By August, 2018, Yak Tack had evolved into a simple web app. I was on vacation and decided it was time for a world-wide debut. I put a lot of work into getting the app to a place where I wasn’t embarrassed by it. And with much anticipation, I woke up early one morning in August and posted it on Product Hunt. I then emailed the early cohort of users about the launch, and many of them were kind enough to upvote the app.
But the first comment from someone I didn’t know was:
“That logo looks like a naked person doing yoga from behind.”
I was gutted. All that work, and that’s what we get to talk about.
Traffic spiked overall, and I acquired a core set of users that remain with the product today. Specifically, a blog called 100Shiki wrote an article about Yak Tack based on the PH launch. And quickly Japan became the most popular country. The “help people learn English” use case took prominence after the first PH launch.
When it comes to publicity, Yak Tack is woefully neglected. If ever I get to a point where I can dedicate all of my time to this, I’ll do more here. But this is what has worked so far:
Twitter: Ok, with only 50 followers, the @yaktack account isn’t breaking records. But I take time almost every morning to engage with the language community. Usually I comment on tweets other people are making. I make a conscious effort not to self-promote. Give and you shall receive, they say.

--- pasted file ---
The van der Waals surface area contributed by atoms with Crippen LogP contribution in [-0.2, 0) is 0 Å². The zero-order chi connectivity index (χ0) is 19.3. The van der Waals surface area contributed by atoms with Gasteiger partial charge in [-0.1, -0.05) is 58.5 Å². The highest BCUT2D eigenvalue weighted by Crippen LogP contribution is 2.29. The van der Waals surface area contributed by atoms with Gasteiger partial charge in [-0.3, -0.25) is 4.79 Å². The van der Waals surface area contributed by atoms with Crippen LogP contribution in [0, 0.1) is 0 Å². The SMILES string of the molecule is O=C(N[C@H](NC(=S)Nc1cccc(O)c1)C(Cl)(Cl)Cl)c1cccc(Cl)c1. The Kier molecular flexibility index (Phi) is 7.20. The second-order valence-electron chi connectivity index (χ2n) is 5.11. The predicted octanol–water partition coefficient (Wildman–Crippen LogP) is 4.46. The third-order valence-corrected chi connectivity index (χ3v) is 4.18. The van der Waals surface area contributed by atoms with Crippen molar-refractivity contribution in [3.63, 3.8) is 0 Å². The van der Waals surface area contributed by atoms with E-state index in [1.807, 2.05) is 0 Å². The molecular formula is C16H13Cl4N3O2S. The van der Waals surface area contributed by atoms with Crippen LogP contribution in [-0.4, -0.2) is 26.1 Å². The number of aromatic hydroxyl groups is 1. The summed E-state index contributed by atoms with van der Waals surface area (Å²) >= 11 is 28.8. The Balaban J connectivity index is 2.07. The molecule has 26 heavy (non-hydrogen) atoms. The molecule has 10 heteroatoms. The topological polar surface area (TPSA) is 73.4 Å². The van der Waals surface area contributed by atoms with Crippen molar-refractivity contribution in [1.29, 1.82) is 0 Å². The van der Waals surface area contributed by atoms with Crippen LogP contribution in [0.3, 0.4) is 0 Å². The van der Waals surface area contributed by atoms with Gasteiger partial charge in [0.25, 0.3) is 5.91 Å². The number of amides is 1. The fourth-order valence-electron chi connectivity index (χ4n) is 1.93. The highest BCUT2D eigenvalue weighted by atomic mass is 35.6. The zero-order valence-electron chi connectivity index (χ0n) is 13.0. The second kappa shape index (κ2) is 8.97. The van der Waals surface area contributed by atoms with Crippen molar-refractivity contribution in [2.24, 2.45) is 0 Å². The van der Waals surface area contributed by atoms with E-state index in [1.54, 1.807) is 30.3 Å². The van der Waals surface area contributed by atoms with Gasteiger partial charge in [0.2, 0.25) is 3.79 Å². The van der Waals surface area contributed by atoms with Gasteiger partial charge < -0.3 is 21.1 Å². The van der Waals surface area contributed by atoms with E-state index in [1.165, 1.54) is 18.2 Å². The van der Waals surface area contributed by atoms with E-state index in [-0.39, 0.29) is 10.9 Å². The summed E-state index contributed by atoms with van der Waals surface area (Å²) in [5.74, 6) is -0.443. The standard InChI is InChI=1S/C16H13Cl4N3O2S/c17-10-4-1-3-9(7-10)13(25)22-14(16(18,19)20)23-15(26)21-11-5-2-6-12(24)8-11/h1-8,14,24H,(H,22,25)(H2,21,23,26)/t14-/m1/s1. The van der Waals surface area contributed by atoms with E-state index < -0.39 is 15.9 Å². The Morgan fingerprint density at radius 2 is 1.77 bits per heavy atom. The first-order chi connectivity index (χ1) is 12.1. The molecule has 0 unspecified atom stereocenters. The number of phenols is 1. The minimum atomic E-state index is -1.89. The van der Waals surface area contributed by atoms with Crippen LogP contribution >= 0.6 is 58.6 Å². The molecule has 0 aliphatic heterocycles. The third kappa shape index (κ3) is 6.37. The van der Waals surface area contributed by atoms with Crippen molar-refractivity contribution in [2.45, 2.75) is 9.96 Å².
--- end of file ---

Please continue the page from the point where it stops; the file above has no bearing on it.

3 Product Hunt Launches: I’ve had something launch-worthy almost every year since 2018. Each time, I orchestrate a new launch there. PH is great at creating traffic spikes, but I’ve learned that a fraction of that spike sticks around over the long haul. Good retention tactics are vital.
Retention Tactics: I’ve noticed that people who stop using Yak Tack regularly do respond to notifications reminding them to come back. I’ve productized this. Every week, each user (who hasn’t opted out) receives a notification (email or push notification) with the most tacked words from the previous week. And every Monday, I pull an old word from each person’s archive and ask them if they still remember what it means.